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The Twelfth of May.

This was a day of trial, danger and desperation. The great battle of the triangle took place. I saw General Gordon and his A. D. C., Lieutenant Hutchinson, ride on top of the breastworks in our front, hats off and drawn swords, calling to the men not to fire in their front, as they were shooting into Doles Georgia brigade which had driven the enemy from our front. This daring and gallant action won the admiration and applause of the brigade, and caused every man to cease firing.

In one of our rearward movements we stopped at an inner line of rude words, and General Battle established his headquarters with my company. While sitting and standing, awaiting directions, a number of Yankee foreigners, without arms or accoutrements, jumped over our breastworks, and in foreign jargon, begged for quarter. They were evidently full of whiskey or other stimulant. They were ordered to run to the rear, and lost no time in obeying.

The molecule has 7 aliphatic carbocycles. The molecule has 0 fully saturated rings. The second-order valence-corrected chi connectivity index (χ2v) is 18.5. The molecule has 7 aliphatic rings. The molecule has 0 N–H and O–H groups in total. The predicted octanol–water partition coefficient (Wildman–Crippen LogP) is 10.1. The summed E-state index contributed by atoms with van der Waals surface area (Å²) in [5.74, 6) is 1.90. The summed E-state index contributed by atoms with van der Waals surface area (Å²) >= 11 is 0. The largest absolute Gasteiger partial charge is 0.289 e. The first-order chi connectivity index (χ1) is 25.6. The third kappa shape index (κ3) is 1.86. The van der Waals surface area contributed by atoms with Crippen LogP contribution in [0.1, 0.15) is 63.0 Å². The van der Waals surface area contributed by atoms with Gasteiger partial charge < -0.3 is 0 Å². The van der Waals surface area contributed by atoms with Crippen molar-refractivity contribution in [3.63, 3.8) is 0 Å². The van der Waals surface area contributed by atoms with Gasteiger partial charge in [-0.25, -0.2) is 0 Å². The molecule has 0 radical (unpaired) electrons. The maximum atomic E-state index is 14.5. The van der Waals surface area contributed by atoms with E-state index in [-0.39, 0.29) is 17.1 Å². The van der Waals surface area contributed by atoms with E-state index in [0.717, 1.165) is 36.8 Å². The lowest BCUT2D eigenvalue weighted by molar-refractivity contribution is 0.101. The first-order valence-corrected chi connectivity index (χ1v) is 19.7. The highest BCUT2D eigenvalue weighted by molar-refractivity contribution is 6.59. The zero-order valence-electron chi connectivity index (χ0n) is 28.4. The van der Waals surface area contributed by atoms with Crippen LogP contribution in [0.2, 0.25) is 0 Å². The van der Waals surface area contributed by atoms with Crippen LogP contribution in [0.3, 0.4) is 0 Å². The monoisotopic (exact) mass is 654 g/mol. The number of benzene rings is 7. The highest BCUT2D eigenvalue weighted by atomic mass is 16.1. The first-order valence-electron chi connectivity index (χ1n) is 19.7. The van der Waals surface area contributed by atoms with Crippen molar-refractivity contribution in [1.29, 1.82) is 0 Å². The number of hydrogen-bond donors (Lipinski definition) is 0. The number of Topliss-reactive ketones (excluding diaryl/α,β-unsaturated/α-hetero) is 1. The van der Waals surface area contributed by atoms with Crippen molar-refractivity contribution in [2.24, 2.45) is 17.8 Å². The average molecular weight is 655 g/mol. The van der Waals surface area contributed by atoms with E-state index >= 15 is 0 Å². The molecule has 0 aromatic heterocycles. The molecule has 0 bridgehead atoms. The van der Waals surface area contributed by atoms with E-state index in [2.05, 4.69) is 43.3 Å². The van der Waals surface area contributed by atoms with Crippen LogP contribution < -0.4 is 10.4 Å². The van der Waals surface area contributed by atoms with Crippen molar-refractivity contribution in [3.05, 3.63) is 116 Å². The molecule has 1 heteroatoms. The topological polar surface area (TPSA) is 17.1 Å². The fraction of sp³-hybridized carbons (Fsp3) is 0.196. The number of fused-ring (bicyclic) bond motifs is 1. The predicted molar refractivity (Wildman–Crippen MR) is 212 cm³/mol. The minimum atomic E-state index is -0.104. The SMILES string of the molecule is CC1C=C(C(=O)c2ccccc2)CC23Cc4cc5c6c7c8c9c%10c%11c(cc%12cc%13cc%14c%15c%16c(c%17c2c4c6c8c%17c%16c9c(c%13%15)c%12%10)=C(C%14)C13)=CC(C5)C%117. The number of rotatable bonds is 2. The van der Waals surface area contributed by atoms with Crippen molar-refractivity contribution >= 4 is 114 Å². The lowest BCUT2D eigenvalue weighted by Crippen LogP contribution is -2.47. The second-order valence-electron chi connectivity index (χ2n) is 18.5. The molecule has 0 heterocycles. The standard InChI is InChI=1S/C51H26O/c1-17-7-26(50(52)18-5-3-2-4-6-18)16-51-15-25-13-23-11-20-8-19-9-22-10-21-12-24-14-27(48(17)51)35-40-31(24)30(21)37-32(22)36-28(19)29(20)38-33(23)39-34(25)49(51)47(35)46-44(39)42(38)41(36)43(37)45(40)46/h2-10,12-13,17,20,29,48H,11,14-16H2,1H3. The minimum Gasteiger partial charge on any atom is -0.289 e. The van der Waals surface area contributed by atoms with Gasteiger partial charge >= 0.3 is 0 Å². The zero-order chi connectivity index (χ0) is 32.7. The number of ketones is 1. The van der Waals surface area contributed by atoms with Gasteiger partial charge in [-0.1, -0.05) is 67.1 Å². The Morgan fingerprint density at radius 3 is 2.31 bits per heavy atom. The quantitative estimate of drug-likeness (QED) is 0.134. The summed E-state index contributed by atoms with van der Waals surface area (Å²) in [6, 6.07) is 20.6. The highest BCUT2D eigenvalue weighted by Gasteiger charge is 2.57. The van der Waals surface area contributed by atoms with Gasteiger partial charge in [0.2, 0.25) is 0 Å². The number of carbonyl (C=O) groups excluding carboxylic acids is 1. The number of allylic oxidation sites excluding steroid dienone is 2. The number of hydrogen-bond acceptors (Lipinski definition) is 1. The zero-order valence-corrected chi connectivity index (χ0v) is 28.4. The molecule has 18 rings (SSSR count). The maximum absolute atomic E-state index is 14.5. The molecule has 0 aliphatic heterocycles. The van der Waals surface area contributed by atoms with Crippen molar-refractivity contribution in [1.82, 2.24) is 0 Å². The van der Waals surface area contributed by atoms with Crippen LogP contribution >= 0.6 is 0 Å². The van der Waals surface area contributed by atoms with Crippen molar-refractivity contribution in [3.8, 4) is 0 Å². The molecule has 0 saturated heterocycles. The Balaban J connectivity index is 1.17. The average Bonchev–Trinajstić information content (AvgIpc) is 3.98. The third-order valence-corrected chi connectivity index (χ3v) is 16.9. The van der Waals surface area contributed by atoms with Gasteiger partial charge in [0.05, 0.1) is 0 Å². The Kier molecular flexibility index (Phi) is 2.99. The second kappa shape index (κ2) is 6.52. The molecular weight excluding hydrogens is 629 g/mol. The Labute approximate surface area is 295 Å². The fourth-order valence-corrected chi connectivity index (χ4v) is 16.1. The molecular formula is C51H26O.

While at this point Major Whiting rode up and delivered a message to General Battle directing a rapid advance over the breastworks and to the front. To this order the general demurred, saying that his men had been fighting so continuously, and were so utterly exhausted, that he felt confident that it would be impossible to preserve any alignment, and that he did not believe a forward movement wise or practicable. Whiting's reply was, ‘I will report to General Rodes,’ but in a few minutes he galloped back and repeated his command, and in response, General Battle ordered his brigade to ‘forward.’ For a long distance we were under constant firing, and had little opportunity to reply. A number of men were shot down as we advanced, but the regiment and brigade maintained its line and continued moving slowly onward. After dark we were halted in a woods not a great distance from the Federal troops, and fronting them, were directed not to sit nor lie down, but to be ready for any movement. Colonel Goodgame came to me, as I stood at the head of the company and regiment, and said that he felt it absolutely necessary for him to have a few minutes sleep, and proposed that while he hugged an oak sapling that I remain awake and receive any orders that might come, and arouse him, adding that when he had slept a few minutes he would relieve me and I could sleep against the sapling. In this way we spent some time, how long it is impossible for me to relate. It was [295] a night of unrest, of misery, of horror. The standing men would occasionally hear a comrade utter an exclamation as a stray bullet from the enemy pierced some part of his body and placed him hors du combat. And it was well that the men were kept standing, as I saw many of them walking first by the right flank and then by the left flank, and in profound sleep, wholly unconscious of what they were doing. These were hours that tried men's souls.